A Bit of Broadway: How to Connect to Broadway When You’re Miles From NYC
Being many miles away from NYC, it may seem hard to have a Broadway experience. However, there are plenty of ways to feel connected to Broadway from across the country. Not only are there the obvious ways, like through the internet and social media, but there are also local theatre productions or cabarets. So if you, like me, are many miles away from Broadway and NYC, here are ways that you can create a Broadway experience in your own city.
I enjoy watching local theatre productions of musicals or plays. College and local productions of musicals are usually cheaper than touring productions and can showcase new talent. Some theaters are small and in my opinion, I think that sometimes makes a great experience to be close up to the action. A favorite experience of mine was being just feet from the stage of a local performance of Rent; “La Vie Boheme” was a lot fun. I have attended great productions at my college (Side Show was my favorite) and in my hometown (great production of Into the Woods). I always enjoy seeing the talent that may possibly be the future of Broadway. There is talent everywhere and local productions showcase it to the community.
I like how these performances often showcase the community itself, too. I once attended a production of In the Heights in a small historic town in Oklahoma and not only was it a great performance, but I could also sense the support from the community. Attending these productions, you can get a sense of community from the box office to the stage. Some local theaters have a subscription for tickets to their entire season or they usually have advertisements around town to keep up to date with shows.
Performing arts centers are the best place for musicals and/or plays straight from NYC. Touring productions of Broadway musicals come through town each season along with Broadway talent. I like seeing the variety of shows that come or even sometimes return. It’s also good to look out for any events or promotions that the performing arts center puts on in the community. I’ve recently learned about cabarets by local theaters in my area and look forward to attending them.
Websites and social media
Of course, this site is a great resource for music by up-and coming MT writers, and this blog is great to hear different perspectives from all over on many topics throughout musical theatre. I’ve enjoyed reading and learning from fellow bloggers. To keep up with Broadway news, I read mainstream sites like Playbill and Broadway.com. I also love watching Broadway.com’s vlogs by actors in current shows, which give fans a backstage view.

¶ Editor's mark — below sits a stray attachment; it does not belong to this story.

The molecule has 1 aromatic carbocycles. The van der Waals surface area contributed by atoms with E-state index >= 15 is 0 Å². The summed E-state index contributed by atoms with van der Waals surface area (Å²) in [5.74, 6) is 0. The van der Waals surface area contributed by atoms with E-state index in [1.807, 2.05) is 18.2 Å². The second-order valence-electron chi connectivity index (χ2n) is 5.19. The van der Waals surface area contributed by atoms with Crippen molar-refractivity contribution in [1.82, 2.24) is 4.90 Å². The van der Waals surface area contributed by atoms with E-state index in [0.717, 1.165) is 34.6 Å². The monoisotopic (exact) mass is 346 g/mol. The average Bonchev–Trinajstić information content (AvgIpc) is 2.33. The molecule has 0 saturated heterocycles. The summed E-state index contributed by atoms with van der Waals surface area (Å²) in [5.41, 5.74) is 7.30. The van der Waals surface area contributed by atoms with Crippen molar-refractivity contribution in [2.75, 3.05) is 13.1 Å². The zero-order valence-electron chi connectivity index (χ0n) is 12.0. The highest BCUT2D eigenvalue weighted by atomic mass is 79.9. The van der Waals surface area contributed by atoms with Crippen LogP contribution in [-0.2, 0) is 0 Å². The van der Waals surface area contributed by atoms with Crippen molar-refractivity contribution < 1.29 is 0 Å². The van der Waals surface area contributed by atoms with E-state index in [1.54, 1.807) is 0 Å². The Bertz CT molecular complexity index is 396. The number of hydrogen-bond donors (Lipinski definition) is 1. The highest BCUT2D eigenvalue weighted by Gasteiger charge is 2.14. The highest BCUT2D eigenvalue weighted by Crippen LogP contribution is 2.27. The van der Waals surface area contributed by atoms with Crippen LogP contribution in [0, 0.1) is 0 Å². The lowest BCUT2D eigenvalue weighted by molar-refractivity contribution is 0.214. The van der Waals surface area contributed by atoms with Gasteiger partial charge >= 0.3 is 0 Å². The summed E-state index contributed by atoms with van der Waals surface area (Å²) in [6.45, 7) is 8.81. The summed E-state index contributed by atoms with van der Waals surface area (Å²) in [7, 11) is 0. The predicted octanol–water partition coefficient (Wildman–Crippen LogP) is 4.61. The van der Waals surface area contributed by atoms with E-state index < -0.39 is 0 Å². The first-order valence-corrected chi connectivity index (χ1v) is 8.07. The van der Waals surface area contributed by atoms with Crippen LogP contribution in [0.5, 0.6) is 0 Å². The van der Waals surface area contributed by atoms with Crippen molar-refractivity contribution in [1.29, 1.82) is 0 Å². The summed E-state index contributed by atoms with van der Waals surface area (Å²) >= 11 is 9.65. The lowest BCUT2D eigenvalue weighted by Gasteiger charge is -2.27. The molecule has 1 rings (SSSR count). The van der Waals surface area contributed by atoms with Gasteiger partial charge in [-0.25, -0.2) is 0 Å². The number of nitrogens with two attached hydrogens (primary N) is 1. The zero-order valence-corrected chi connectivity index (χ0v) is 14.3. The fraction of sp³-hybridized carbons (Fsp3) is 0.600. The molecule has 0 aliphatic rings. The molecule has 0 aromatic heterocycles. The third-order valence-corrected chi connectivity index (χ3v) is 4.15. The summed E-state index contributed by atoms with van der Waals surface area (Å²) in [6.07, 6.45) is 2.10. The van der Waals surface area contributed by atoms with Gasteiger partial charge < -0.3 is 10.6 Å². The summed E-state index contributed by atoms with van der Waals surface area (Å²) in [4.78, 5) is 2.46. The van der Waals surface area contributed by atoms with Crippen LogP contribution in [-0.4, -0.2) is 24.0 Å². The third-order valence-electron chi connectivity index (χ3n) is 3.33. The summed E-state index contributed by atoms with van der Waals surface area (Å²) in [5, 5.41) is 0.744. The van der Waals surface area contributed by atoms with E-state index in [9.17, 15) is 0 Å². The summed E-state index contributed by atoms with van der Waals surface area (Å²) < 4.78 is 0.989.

Then there is social media, like Twitter, Facebook or Tumblr. Broadway musicals and plays have Twitter or Facebook accounts that share pictures, clips, interviews, or articles about the show. Twitter and Tumblr are great to connect with other fans of musicals as well as actors on Broadway. A fun thing to see on social media is all the different Saturday intermission pictures, or #SIP, from shows on Broadway and all over the country. One of my favorite Twitter accounts is @BroadwayGirlNYC. She’s the ultimate Broadway fangirl who shares her experiences. One moment she’s sharing what performance she’s at, and then the next moment she’s conducting a great interview with Hamilton’s Chris Jackson for AOL Build:
Right now, it’s fun to track #Ham4Ham on Twitter to see videos from Hamilton’s lottery mini show. Lin-Manuel Miranda or other Hamilton cast members will perform for the large lottery crowd and sometimes bring friends to join them.
YouTube is also a great source for discovering performances. There are channels such as FamousinNY that post videos from concerts or cabarets in NYC. Composers, writers and singers also have their own channels to share their work. Some of my favorite channels include Drew Gasparini, Kerrigan-Lowdermilk, and Ryan Scott Oliver. Watching the videos on these channels makes me feel like I’m part of the show, even from so many miles away.
I like to browse the theatre section of any bookstore just to see what I can find. It’s cool just to look through different books about certain productions or the history of Broadway. You never know what you will find; sometimes you can find old Playbills, and once I even found a Chicago book/script for a dollar. I live far away from Chicago on Broadway, but it’s cool to read through the script and the lyrics to each song.
These are the ways I bring a little bit of Broadway close to home. What ways do you experience Broadway in your town? What are some unique theatre experiences in your area?
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